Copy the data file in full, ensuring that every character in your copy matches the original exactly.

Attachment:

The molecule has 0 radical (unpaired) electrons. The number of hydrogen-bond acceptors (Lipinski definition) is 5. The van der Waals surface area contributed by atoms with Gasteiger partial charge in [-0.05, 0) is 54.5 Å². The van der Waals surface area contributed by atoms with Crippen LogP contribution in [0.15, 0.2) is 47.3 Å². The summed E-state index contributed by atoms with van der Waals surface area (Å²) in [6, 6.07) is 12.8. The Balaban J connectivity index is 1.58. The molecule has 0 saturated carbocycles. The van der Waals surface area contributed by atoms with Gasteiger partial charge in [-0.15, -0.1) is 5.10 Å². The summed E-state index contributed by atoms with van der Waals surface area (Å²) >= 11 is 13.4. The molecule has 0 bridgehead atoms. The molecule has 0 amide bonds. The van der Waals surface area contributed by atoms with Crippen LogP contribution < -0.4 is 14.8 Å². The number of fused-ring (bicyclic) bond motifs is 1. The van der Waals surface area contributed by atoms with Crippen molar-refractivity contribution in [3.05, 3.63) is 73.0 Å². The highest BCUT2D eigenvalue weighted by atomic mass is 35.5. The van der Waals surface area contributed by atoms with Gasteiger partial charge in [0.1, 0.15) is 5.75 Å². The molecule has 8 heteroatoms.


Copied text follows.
The molecule has 0 radical (unpaired) electrons. The number of hydrogen-bond acceptors (Lipinski definition) is 5. The van der Waals surface area contributed by atoms with Gasteiger partial charge in [-0.05, 0) is 54.5 Å². The van der Waals surface area contributed by atoms with Crippen LogP contribution in [0.15, 0.2) is 47.3 Å². The summed E-state index contributed by atoms with van der Waals surface area (Å²) in [6, 6.07) is 12.8. The Balaban J connectivity index is 1.58. The molecule has 0 saturated carbocycles. The van der Waals surface area contributed by atoms with Gasteiger partial charge in [-0.15, -0.1) is 5.10 Å². The summed E-state index contributed by atoms with van der Waals surface area (Å²) >= 11 is 13.4. The molecule has 0 bridgehead atoms. The molecule has 0 amide bonds. The van der Waals surface area contributed by atoms with Crippen LogP contribution < -0.4 is 14.8 Å². The number of fused-ring (bicyclic) bond motifs is 1. The van der Waals surface area contributed by atoms with Crippen molar-refractivity contribution in [3.05, 3.63) is 73.0 Å². The highest BCUT2D eigenvalue weighted by atomic mass is 35.5. The van der Waals surface area contributed by atoms with Gasteiger partial charge in [0.1, 0.15) is 5.75 Å². The molecule has 8 heteroatoms.